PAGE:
"Putting a greater financial burden on older Americans is not the way to solve the problems in our health care system", LeaMond said.
Hardest hit by insurance losses would be low-income adults.
Those concerns were echoed by group after group, including AARP, the American Hospital Association, the American Academy of Family Physicians, the Association of American Medical Colleges and the March of Dimes. Cassidy has said the "test" is whether children in that situation would get the health care they need.
Republicans had one top priority for their health care bill: it had to lower insurance premiums.
As NPR's Danielle Kurtzleben reported, a 64-year-old making $26,500 would pay $1,700 in premiums annually under Obamacare. In the end, it estimated that around one-sixth of the population lives in states that would seek both of those waivers.
Acknowledging that it can't pinpoint which states might seek the waiver, CBO analysts project that one-sixth of the USA population reside in states that could choose not to cover essential health services and may opt to charge people with preexising conditions more in in premiums than healthy people. What might be similar is doing away with the Medicaid expansion program.
The CBO found that the AHCA will cut $834 billion from Medicaid over 10 years, which will cause 14 million Americans to lose coverage.
Other House Republicans also defended their bill, noting the CBO did find it would lower premium costs for younger and healthier people. Kevin Brady, R-Texas, the chairman of the House Ways and Means Committee.
But a bill that results in private- or public-sector coverage for fewer Americans is not a better way.
Though one-sixth of the US population may not seem like a lot, it equates to about 53.5 million Americans-and some public policy experts are saying that a single state's decision to adopt a waiver could have effects across state lines, weakening protections for people across every state.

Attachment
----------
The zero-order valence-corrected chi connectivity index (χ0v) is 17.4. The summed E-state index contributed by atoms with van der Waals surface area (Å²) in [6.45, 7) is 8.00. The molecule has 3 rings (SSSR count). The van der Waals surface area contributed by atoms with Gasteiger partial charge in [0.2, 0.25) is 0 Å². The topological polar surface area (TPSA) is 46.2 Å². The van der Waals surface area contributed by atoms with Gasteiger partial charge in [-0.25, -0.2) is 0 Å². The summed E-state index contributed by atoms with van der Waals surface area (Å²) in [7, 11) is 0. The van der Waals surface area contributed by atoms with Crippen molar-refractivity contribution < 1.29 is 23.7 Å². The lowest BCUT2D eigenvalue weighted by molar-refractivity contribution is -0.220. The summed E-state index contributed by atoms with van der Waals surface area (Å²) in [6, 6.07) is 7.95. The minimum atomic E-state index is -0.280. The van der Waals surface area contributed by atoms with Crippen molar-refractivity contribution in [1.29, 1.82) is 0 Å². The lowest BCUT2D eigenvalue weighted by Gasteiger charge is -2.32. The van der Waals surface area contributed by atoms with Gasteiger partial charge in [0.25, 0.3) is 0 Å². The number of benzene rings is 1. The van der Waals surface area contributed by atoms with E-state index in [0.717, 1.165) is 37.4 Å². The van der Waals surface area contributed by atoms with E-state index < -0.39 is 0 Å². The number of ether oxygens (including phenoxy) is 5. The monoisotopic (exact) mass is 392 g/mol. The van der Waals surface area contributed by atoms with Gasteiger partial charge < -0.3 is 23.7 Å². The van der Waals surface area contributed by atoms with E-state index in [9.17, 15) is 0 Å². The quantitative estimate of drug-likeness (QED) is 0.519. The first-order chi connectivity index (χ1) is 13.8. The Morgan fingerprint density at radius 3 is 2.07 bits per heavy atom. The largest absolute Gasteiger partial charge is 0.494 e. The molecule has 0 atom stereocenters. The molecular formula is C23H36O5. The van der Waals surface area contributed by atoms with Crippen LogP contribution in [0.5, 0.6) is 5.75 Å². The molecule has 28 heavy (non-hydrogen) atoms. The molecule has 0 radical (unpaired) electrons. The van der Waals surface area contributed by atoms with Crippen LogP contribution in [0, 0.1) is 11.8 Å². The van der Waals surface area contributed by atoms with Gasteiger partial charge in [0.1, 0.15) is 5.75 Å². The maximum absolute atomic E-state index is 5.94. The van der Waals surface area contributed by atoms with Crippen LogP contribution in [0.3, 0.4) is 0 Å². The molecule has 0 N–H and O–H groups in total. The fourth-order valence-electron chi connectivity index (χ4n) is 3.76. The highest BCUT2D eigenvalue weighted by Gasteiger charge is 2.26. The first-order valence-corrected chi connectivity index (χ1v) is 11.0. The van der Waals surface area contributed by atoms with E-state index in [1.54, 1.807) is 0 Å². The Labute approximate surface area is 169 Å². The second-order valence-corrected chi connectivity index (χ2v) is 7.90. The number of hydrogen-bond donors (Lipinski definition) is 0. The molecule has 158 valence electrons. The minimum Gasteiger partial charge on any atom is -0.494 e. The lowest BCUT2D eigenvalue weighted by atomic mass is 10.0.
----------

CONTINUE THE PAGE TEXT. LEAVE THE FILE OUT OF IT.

But the CBO also acknowledges that its analysis includes some uncertainty, in part because the AHCA would allow states to get waivers that would exempt their insurers from many Obamacare coverage rules. The House bill allows states to opt out of the Affordable Care Act's ban on higher premiums for those with pre-existing conditions if they provide high-risk pools, with federal funding help. President Donald Trump, who made replacing Obamacare a key campaign promise in 2016, and other Republicans say it is too costly and creates unwarranted government interference in health care decisions. That would occur, the CBO said, because states could rescind the essential health benefits provision, meaning insurance companies could offer skimpier coverage plans.
As a outcome, the CBO and the JCT expect that the waivers in those states would have another effect: Community-rated premiums would increase over time, and people who are less healthy (including those with pre-existing or newly acquired medical conditions) would ultimately be unable to purchase comprehensive nongroup health insurance at premiums comparable with those under the PPACA.
"That's what we have to try to do is come up with options in our version of the bill that prevent those kind of outcomes", said Thune. First, the only real benefit of this legislation goes to the 1 percent and insurance and pharmaceutical industries that will receive $600 million in tax breaks.